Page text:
Erwin Wilhelm MÃ¼ller
Müller studied physics at the Technical University of Charlottenburg with Gustav Hertz and his doctorate in 1936. His habilitation he achieved as a result of the turmoil of the Second World War until the year 1950 ( also at the TU Berlin).
He had several positions at Siemens AG, at the Kaiser Wilhelm Institute for Physical Chemistry and Electrochemistry, and after the war at the Free University of Berlin.
His first major successes achieved Müller with the invention of the electron field in 1936. The device allowed the study of metal surfaces with a resolution of about 20 Å. For the first time were able to diffusion processes and restructuring of surfaces are observed. Subsequently, researchers have received many further insights on atomic processes on solid surfaces.
1947 brought him Ivan Stranski at the Kaiser Wilhelm Institute for Physical Chemistry and Electrochemistry (later Fritz Haber Institute of the Max Planck Society) in Berlin- Dahlem, where he in 1951 the first field ion microscope constructed, the resolutions up to could deliver 2.5 Å. Thus, one could first get clear, sharp images of crystals at the atomic level, where you could see individual atoms and their arrangement on the surface. Müller was the first person who could "see" an atom.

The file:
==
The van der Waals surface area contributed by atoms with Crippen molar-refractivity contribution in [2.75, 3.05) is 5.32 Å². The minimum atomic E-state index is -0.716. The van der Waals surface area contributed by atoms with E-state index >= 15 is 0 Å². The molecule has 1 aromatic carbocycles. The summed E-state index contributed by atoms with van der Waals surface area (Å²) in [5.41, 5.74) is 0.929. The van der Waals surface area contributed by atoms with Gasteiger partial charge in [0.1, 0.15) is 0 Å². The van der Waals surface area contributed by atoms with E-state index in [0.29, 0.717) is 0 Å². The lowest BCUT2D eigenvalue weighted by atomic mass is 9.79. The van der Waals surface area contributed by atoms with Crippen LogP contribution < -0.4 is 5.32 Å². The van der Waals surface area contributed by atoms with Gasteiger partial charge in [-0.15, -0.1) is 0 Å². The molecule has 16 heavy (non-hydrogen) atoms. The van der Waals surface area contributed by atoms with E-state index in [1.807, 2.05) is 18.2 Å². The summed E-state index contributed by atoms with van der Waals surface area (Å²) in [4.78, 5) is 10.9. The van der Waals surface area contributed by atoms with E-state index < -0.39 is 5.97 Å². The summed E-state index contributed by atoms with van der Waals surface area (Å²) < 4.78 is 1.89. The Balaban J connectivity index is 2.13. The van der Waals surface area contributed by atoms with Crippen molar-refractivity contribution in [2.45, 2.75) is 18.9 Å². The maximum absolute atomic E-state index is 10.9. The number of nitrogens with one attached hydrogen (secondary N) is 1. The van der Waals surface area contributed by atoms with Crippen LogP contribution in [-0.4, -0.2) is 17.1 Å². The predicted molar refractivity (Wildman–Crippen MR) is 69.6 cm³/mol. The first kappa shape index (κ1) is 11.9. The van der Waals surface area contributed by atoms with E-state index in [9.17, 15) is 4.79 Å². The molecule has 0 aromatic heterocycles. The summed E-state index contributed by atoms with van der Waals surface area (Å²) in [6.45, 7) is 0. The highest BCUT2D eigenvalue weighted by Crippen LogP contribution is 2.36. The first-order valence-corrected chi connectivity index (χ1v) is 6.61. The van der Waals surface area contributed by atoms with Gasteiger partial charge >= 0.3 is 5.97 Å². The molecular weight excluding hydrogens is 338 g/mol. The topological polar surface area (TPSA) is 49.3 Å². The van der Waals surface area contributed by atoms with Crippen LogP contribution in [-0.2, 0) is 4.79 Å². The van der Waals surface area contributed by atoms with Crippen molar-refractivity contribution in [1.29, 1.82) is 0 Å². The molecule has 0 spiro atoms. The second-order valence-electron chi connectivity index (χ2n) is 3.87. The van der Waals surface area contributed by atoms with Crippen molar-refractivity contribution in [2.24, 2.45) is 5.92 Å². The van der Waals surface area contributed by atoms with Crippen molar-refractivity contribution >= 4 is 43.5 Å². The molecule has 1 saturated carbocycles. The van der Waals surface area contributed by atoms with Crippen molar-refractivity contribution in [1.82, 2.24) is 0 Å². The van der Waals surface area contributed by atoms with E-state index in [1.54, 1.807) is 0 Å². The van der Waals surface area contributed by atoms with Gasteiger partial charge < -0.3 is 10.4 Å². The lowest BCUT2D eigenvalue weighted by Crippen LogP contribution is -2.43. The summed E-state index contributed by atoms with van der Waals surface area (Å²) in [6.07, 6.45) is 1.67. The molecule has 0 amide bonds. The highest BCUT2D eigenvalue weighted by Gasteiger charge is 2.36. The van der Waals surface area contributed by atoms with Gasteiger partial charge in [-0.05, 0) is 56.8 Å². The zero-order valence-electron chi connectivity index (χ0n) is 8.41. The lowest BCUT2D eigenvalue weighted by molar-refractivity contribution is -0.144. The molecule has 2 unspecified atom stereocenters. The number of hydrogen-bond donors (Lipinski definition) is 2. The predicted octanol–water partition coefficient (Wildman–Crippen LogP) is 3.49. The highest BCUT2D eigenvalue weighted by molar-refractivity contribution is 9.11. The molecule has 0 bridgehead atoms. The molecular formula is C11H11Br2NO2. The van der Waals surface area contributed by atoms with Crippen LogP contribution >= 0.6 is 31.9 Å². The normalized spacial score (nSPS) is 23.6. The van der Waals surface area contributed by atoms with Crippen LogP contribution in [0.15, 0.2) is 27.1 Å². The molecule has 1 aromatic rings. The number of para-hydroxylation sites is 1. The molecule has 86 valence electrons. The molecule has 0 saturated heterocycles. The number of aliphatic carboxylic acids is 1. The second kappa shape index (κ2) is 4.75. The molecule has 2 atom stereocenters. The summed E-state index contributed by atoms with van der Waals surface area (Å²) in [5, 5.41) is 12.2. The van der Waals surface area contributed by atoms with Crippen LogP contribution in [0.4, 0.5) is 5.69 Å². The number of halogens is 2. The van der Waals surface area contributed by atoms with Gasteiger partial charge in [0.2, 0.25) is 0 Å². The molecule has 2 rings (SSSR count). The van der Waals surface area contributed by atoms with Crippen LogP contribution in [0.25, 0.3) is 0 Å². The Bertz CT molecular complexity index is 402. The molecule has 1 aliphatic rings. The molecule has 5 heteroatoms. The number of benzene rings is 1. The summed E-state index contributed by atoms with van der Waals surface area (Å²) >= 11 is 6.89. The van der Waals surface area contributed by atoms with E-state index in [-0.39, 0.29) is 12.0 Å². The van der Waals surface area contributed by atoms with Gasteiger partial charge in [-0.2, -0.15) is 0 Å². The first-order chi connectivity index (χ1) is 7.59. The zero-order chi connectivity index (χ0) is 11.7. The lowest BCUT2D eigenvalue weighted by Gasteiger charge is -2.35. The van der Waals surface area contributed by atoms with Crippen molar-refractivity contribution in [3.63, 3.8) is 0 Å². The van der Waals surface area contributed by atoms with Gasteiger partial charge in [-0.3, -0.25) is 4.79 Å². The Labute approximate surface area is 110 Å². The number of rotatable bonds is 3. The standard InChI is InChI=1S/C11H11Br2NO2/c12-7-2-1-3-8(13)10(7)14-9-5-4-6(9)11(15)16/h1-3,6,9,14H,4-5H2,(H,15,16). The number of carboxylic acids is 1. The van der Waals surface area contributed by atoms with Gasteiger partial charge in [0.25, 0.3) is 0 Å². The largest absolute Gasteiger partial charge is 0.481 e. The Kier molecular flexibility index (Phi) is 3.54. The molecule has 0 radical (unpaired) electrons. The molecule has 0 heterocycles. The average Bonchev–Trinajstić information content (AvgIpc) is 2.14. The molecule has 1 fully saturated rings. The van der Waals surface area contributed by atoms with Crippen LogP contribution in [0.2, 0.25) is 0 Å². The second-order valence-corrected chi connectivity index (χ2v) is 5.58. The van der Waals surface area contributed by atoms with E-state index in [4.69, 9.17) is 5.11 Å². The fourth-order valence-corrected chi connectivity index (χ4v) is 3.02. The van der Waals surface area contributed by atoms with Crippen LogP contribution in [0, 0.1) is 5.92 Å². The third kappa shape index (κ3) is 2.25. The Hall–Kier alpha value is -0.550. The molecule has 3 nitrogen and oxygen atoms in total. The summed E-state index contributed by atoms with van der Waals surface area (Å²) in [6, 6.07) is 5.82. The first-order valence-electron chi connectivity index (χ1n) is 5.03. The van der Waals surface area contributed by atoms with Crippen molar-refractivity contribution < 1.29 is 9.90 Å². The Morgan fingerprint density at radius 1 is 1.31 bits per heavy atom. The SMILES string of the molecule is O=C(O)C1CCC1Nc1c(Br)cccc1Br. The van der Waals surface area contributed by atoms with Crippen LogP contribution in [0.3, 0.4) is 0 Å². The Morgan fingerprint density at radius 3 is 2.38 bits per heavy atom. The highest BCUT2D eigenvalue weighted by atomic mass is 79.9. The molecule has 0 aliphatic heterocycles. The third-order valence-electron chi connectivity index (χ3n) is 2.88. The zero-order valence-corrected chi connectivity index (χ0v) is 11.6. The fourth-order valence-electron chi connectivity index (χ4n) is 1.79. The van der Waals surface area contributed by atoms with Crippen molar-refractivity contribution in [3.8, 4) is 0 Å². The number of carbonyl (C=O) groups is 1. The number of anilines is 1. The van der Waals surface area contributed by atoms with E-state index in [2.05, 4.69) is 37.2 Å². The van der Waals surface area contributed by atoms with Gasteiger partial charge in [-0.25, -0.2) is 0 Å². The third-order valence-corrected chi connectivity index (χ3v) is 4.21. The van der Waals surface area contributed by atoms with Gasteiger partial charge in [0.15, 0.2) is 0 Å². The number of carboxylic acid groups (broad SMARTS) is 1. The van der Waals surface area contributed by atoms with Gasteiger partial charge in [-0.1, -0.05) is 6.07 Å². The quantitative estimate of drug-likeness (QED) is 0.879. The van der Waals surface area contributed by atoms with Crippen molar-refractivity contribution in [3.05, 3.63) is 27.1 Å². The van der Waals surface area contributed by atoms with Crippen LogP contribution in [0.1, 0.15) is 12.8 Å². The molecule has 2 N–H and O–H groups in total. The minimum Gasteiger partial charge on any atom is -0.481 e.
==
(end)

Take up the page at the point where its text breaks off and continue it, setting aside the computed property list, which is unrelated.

In 1951 he became a professor at the Free University of Berlin.
Since 1952, he taught and conducted research at the Pennsylvania State University in the United States. Erwin Wilhelm Müller died on 17 May 1977 in Washington, DC